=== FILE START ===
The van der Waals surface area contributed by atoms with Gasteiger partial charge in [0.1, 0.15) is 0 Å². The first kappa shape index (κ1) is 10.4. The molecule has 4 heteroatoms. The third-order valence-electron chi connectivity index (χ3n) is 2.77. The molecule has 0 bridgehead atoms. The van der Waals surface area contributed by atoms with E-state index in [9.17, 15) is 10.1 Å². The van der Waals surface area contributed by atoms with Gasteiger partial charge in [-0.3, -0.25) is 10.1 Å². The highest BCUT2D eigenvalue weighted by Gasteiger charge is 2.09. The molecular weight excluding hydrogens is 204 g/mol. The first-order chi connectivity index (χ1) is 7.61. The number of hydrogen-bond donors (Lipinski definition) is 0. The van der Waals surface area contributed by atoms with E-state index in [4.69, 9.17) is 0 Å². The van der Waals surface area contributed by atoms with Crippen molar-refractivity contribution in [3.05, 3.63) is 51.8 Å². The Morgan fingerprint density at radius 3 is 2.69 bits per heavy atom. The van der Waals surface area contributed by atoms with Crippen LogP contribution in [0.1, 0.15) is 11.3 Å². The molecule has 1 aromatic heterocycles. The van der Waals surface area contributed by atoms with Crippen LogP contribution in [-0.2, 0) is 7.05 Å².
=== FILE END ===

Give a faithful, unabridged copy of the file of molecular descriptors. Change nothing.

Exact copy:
The van der Waals surface area contributed by atoms with Gasteiger partial charge in [0.1, 0.15) is 0 Å². The first kappa shape index (κ1) is 10.4. The molecule has 4 heteroatoms. The third-order valence-electron chi connectivity index (χ3n) is 2.77. The molecule has 0 bridgehead atoms. The van der Waals surface area contributed by atoms with E-state index in [9.17, 15) is 10.1 Å². The van der Waals surface area contributed by atoms with Gasteiger partial charge in [-0.3, -0.25) is 10.1 Å². The highest BCUT2D eigenvalue weighted by Gasteiger charge is 2.09. The molecular weight excluding hydrogens is 204 g/mol. The first-order chi connectivity index (χ1) is 7.61. The number of hydrogen-bond donors (Lipinski definition) is 0. The van der Waals surface area contributed by atoms with E-state index in [4.69, 9.17) is 0 Å². The van der Waals surface area contributed by atoms with Crippen molar-refractivity contribution in [3.05, 3.63) is 51.8 Å². The Morgan fingerprint density at radius 3 is 2.69 bits per heavy atom. The van der Waals surface area contributed by atoms with Crippen LogP contribution in [0.1, 0.15) is 11.3 Å². The molecule has 1 aromatic heterocycles. The van der Waals surface area contributed by atoms with Crippen LogP contribution in [-0.2, 0) is 7.05 Å².